We could confuse the issue here and say that religion is anything someone is passionate about. 'Football is my religion' 'She loves her car so much, she polishes it religiously'. This is a way to convey how much time a focus someone dedicates to a hobby. In casual conversation this is acceptable but when debating whether or not something falls into a specific category, specifics matter. When people say atheism is a 'religion' they're not equating it to a passionate hobby. They're categorising it with Islam, Christianity, Hinduism and so on. If you've come here thinking 'religion' and 'thing you feel passionately about' are synonymous, you may as well stop now. 

3: Does the definition of atheism fit within the scope of the definition of religion? 

Clearly not. Take the first part of the Australian High Court statement: 'belief in a Supernatural Being, Thing or Principle'. Right here atheism is out as it's not the belief in anything, let alone a supernatural Being, Thing or Principle. 

Even if atheism was the active believe that no gods or goddesses exist, it still doesn't qualify as believing something doesn't exist is not believing 'in' something. Take this to the extreme level, just for the sake of argument - even if atheism was the active belief that the supernatural being the Flying Spaghetti Monster created the universe it *still* wouldn't qualify as a religion, when assessed under the second criteria of the Australian High Court, and when compared to actual religions, as there are no canons of conduct that give effect to the belief. 

Of course that's neither here nor there, as atheism has no such belief. 

Atheism, as it's understood by the vast majority of atheists, has no belief at all. It has no clergy, dogma, tenets, rites, rituals, structure. These things are obvious. 

There's no hierarchy. Richard Dawkins is a well known atheist, but he was never voted a leader. People have become known as atheists because their work has been popular, not because they worked their way up through the lower ranks. 

There's no scripture. Yes, the aforementioned Richard Dawkins wrote a book. So has Sam Harris. So did Christopher Hitchens. And there are thousands of blogs about atheism. Does this qualify as scripture? Of course not. There are books and blogs about war, sport, art, photography too. There are books about books, movies, cars, and pretty much anything people have an interest in. And not one of these books is considered scripture.

There's no prayer. Sure we wish for things, we hope. But we don't pray, we have no one to pray to. 

There's no church. But what about that 'atheist church' which made the news? You may ask. Well the term 'atheist church' was used to get attention. The Sunday Assembly, as it's actually known, states on their website that it's absolutely not for atheists only. Going on to say "One of the unique things about Sunday Assembly is that it is radically inclusive – allowing us to celebrate life together, regardless of what we believe in." This is a secular event, not an atheist one.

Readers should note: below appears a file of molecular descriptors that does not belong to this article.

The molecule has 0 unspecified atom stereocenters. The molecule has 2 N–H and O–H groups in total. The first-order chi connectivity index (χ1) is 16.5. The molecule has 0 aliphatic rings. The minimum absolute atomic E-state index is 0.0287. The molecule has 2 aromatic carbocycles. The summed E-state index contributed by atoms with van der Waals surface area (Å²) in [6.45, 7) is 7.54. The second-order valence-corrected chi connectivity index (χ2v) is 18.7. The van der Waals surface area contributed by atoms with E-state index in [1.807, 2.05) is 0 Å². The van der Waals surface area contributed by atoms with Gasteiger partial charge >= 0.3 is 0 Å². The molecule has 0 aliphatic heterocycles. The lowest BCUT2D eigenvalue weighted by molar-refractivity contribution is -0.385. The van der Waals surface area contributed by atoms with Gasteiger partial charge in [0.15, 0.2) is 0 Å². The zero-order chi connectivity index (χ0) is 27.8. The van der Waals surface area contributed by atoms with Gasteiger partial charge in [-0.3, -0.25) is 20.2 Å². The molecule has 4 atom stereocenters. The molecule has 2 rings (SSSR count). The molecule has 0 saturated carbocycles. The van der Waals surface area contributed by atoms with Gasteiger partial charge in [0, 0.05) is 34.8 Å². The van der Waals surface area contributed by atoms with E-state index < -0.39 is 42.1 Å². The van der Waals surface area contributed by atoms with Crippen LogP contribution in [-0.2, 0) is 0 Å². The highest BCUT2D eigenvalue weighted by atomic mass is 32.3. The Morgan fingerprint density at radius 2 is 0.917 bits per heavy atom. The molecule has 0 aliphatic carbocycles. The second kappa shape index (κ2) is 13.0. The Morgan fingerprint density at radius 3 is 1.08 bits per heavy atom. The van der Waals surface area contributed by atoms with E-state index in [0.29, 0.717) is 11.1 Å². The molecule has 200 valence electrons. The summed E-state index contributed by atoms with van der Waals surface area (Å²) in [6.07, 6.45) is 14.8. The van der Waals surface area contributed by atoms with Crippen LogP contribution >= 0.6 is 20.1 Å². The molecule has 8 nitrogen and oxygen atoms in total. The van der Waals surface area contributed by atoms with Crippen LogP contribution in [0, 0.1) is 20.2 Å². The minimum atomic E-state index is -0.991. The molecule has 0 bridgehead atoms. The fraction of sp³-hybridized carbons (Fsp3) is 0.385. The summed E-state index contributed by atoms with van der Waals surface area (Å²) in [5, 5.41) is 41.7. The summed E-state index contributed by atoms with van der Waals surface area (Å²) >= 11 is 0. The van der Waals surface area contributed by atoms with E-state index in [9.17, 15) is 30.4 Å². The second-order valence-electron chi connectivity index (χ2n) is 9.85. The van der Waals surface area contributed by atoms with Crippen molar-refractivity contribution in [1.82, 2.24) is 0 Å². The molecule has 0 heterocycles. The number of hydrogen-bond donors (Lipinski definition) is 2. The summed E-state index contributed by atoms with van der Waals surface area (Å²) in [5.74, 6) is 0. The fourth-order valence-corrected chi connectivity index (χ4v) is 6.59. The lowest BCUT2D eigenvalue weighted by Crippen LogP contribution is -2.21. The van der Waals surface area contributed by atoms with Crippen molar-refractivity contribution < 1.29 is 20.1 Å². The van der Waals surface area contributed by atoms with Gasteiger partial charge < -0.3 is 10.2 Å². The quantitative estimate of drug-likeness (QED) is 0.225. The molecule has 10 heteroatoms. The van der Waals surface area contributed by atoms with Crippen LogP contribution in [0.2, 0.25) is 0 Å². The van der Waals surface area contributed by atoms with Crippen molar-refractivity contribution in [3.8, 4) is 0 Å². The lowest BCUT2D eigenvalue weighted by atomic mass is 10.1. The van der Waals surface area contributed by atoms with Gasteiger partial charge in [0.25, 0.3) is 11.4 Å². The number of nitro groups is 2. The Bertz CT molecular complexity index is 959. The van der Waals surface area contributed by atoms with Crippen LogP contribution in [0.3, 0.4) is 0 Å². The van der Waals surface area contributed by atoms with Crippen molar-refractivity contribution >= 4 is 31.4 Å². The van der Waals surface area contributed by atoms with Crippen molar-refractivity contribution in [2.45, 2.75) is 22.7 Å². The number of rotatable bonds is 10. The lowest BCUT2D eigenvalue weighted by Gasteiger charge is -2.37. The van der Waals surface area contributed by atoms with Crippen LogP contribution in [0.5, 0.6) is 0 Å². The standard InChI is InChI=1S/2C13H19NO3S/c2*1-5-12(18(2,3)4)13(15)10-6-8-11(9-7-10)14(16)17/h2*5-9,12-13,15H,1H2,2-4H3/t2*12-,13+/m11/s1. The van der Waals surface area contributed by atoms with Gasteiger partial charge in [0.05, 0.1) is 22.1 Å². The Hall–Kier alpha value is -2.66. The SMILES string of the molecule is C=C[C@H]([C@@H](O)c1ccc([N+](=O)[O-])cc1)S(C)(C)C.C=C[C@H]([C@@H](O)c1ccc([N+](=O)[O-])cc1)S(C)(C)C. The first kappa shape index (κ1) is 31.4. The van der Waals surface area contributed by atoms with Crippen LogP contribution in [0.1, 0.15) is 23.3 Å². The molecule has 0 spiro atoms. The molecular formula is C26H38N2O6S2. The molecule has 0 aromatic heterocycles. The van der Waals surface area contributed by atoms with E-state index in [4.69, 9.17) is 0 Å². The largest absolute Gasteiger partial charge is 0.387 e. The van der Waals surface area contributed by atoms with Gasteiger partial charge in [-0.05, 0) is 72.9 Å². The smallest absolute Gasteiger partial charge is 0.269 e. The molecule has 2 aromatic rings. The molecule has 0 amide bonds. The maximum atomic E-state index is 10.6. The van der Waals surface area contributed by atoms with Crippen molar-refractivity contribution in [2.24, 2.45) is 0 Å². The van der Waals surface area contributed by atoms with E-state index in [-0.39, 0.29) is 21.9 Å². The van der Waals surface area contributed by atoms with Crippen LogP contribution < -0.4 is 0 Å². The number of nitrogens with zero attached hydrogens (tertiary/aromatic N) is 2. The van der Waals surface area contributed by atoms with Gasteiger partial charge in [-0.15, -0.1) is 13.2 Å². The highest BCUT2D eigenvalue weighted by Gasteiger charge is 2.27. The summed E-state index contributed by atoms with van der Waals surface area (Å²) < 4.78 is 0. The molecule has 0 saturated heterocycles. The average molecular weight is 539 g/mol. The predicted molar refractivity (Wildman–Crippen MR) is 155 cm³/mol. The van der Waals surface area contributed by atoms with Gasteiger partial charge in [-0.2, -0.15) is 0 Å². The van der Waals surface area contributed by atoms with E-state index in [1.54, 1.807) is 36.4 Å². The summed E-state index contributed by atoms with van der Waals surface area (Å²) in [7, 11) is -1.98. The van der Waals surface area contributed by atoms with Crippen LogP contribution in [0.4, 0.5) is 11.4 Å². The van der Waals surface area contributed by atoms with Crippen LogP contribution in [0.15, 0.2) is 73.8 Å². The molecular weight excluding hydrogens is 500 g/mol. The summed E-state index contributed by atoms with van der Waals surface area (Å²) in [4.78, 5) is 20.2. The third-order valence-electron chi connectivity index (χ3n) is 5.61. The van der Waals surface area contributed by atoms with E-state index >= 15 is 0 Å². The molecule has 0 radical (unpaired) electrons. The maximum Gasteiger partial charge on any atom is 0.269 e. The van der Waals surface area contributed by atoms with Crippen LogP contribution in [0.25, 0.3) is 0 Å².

There's no faith. As stated atheism isn't someone having faith that there's no god, it's just not believing that there is one. I've written a blog explaining how not believing in something doesn't mean you believe the opposite to be true. You can read that here

Religion is more than a single belief. To say 'well you believe there's no god, that's your religion' is nonsense. If I believe a book is good, is that a religion? If I believe a certain team will win a football match, is that a religion? Of course not. 

Religion is more than just being vocal and passionate about something. We may be vocal about things such as the environment, human rights, or animal rights too, but wouldn't consider them to be religions. 

If not believing in the god of the bible is a religion, is not believing in Zeus a religion? Is not believing in Thor a religion? We've invented some 3,000 gods. Is not believing in each of them a religion of its own? Does a person who believes in the god of the bible but not Poseidon have two religions? Of course not, the idea that not believing in something is a religion is simply preposterous. 

If someone claims something exists, not believing them is not a religious position. 
If someone claims something exists, believing they're wrong is not a religious position. 

Take a moment to read the meme above. 

Is atheism a religion? 
Only if you misunderstand either atheism, or religion, or both. 

Tuesday, 10 February 2015

Drawing Muhammad.

I'm sure you probably know, but if you draw Muhammad, particularly in a way that doesn't show him in the best light, a few people will kick up a fuss. 

This fuss could be anything from protests in the street, threatening to kill you, or, as we saw in Paris, murdering you and your colleagues.